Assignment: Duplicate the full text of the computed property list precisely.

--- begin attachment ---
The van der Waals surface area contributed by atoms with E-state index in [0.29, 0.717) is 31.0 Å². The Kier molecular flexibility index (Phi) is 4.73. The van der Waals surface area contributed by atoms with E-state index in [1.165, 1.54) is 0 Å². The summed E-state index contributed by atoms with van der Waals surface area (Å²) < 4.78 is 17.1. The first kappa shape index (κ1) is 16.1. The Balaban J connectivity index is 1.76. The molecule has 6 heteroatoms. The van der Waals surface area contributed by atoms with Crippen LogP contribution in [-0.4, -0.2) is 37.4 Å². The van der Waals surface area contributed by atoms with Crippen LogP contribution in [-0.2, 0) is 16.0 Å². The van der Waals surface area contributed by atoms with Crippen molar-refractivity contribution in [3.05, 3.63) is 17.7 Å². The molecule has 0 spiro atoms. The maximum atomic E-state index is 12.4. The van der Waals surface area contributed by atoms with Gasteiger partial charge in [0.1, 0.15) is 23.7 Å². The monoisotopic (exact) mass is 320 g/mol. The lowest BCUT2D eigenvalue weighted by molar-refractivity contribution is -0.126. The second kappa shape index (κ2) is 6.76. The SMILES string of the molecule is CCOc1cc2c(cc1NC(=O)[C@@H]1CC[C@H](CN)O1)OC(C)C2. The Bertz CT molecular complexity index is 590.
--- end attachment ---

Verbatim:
The van der Waals surface area contributed by atoms with E-state index in [0.29, 0.717) is 31.0 Å². The Kier molecular flexibility index (Phi) is 4.73. The van der Waals surface area contributed by atoms with E-state index in [1.165, 1.54) is 0 Å². The summed E-state index contributed by atoms with van der Waals surface area (Å²) < 4.78 is 17.1. The first kappa shape index (κ1) is 16.1. The Balaban J connectivity index is 1.76. The molecule has 6 heteroatoms. The van der Waals surface area contributed by atoms with Crippen LogP contribution in [-0.4, -0.2) is 37.4 Å². The van der Waals surface area contributed by atoms with Crippen LogP contribution in [-0.2, 0) is 16.0 Å². The van der Waals surface area contributed by atoms with Crippen molar-refractivity contribution in [3.05, 3.63) is 17.7 Å². The molecule has 0 spiro atoms. The maximum atomic E-state index is 12.4. The van der Waals surface area contributed by atoms with Gasteiger partial charge in [0.1, 0.15) is 23.7 Å². The monoisotopic (exact) mass is 320 g/mol. The lowest BCUT2D eigenvalue weighted by molar-refractivity contribution is -0.126. The second kappa shape index (κ2) is 6.76. The SMILES string of the molecule is CCOc1cc2c(cc1NC(=O)[C@@H]1CC[C@H](CN)O1)OC(C)C2. The Bertz CT molecular complexity index is 590.